Comparison of a Scottish and American storyteller and their Märchen repertoires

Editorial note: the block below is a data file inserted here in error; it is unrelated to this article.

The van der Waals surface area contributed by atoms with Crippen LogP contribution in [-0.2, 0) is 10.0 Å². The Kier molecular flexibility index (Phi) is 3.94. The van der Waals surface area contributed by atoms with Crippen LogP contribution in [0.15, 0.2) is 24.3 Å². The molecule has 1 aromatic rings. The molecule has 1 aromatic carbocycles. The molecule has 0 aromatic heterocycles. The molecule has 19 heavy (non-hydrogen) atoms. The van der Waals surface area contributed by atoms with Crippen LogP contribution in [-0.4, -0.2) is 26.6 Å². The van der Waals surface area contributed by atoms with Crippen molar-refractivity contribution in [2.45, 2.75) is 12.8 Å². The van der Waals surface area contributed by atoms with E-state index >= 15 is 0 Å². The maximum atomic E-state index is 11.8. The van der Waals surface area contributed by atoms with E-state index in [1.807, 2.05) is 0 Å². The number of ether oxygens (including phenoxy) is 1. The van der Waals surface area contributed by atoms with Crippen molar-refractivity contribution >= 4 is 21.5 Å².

There have been many attempts made by folklore scholars from the late nineteenth century to the present to formulate a classification system in folklore that would make it possible to clearly define folklore genres. Limited success has been achieved always to be blocked by a look at the problem from yet another angle. In identification problems relating specifically to folk narratives the earlier scholars recognized myths, legends and folk tales as general categories to be found universally in all cultures, but they made no attempt to clear up the blurred lines between and within these divisions. Comparative folklorists arbitrarily divided prose narratives according to themes or subject matter. They assumed that similar themes constituted a single genre. Roughly, stories of ritual and belief that explained origins of a people, related adventures of their gods, gave spiritual guidelines to day to day living and were believed were considered myths; other "true" narratives about people and places in the recent past, but not having to do with religion were loosely gathered under the heading of legends; and tales of make-believe told mainly for entertainent were called folktales or Marchen. Certainly the examination of themes is important to the study and comparison of prose narratives. However, as a method of classification on its own it produced confusion.